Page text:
Manhattan officials are exploring performing a study of housing costs, conditions and suitability in the region at an estimated price tag of $95,000.

City administration hopes to recruit the services of a contractor who can collect objective data on the housing market, identify issues and help craft future housing policy with public input. Officials cite the results of Manhattan’s most recent community survey, which found 50 percent of respondents expressed some level of dissatisfaction with housing in the city, as part of the driver behind pursuing this study.

Assistant Community Development Director Chad Bunger says the goal is to use a data-driven approach to key in on what issues or gaps exist in the market — be they issues of affordability, code compliance, zoning, size and location or beyond — before identifying solutions. The study will specifically focus on households that earn up to 150 percent of the federal poverty line and students, and Bunger says they intend to use the findings to create projections to better anticipate market changes as well.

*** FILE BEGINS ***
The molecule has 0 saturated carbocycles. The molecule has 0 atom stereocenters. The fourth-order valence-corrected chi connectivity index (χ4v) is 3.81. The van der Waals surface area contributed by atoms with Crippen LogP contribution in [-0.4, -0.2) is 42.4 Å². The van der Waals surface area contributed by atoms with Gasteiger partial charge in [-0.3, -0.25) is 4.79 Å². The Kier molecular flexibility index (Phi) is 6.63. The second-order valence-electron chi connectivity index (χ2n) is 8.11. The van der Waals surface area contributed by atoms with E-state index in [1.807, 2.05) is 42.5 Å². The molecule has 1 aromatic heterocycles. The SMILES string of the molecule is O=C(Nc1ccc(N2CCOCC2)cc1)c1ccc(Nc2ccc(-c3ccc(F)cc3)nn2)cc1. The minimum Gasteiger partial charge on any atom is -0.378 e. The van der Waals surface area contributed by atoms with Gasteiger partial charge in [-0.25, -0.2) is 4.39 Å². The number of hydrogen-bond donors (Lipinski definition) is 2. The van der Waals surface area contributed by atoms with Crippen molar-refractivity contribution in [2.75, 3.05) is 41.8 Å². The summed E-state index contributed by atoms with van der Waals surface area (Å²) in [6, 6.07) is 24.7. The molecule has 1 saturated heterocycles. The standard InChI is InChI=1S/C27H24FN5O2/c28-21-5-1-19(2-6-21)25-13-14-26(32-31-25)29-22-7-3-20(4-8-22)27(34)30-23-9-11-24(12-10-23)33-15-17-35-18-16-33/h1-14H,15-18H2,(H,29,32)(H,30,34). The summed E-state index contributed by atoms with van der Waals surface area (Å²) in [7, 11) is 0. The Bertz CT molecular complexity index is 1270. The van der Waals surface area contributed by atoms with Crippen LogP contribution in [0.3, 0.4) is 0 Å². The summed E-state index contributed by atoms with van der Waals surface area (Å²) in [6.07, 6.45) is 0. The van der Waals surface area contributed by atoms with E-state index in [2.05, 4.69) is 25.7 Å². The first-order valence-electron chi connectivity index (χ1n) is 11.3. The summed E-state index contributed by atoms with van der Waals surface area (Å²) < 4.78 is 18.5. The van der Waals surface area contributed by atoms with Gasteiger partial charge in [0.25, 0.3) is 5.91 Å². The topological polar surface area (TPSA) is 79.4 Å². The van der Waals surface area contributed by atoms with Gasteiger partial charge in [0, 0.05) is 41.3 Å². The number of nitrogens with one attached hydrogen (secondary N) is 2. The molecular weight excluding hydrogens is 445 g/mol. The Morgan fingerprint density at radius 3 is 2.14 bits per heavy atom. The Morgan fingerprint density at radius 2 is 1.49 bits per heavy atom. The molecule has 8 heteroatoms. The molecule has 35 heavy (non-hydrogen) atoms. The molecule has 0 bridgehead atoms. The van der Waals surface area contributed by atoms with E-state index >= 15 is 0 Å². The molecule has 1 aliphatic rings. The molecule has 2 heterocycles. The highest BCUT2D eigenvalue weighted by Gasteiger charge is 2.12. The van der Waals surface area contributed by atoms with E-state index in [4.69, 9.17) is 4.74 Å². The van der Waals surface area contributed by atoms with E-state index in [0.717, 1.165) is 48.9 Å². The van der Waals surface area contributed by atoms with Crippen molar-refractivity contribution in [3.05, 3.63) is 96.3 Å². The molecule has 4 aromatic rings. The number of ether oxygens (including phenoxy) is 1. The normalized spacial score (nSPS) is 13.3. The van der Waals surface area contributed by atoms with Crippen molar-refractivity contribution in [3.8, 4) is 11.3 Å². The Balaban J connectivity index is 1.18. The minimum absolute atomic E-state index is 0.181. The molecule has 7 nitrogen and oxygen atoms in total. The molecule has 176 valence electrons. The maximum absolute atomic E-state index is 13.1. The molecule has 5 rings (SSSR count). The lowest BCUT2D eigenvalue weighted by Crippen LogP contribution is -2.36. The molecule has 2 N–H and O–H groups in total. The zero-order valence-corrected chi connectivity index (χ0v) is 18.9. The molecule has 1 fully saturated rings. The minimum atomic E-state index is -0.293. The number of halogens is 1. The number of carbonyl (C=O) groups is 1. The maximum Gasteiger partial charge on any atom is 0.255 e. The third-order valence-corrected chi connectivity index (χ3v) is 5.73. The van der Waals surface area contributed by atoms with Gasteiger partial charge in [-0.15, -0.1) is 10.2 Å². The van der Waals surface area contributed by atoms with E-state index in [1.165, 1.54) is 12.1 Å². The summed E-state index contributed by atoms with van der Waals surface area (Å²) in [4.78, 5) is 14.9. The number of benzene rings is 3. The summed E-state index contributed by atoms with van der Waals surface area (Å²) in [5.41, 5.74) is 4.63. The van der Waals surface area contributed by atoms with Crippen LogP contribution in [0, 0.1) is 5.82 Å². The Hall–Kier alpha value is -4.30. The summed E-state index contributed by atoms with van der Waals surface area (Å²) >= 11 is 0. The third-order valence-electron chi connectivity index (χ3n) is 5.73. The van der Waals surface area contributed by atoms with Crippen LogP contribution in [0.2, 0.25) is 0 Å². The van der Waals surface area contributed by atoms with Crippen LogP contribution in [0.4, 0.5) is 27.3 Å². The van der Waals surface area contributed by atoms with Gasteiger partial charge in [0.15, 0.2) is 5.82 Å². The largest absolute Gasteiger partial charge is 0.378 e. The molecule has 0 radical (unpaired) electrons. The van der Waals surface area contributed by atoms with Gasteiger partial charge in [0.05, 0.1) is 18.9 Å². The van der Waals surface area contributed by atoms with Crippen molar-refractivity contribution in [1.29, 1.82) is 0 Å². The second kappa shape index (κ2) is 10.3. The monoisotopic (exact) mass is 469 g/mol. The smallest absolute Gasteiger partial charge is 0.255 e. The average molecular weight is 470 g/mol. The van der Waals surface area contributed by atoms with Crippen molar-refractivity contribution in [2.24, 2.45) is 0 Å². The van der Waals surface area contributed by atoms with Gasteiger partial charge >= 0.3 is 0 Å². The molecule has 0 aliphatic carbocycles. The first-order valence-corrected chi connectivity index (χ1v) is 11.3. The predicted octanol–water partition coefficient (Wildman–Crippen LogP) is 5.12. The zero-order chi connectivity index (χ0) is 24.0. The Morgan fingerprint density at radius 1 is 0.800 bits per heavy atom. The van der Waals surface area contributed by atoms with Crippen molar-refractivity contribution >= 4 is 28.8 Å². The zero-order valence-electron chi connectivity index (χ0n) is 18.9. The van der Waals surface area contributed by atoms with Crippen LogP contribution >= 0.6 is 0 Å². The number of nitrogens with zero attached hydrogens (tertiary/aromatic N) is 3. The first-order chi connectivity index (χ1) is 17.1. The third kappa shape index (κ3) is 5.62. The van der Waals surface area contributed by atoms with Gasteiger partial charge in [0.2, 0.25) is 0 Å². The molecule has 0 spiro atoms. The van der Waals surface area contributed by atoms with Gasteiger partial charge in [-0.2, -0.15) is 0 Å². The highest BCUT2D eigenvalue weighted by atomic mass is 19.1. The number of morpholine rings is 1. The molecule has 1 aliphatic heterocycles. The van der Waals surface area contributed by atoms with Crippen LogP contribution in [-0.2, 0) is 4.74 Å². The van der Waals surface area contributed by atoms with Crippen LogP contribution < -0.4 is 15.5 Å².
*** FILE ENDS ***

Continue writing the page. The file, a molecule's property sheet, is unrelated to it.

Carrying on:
A similar study has not been performed in Manhattan since 2000. Bunger anticipates the study, if approved, will take 12 to 18 months and will integrate public outreach into the process at multiple points in time. Additionally, officials are exploring the possibility of creating a citizen’s housing advisory board to provide input on various elements of the study. Though regional in scope, solutions and policy proposals stemming from the study would be Manhattan specific.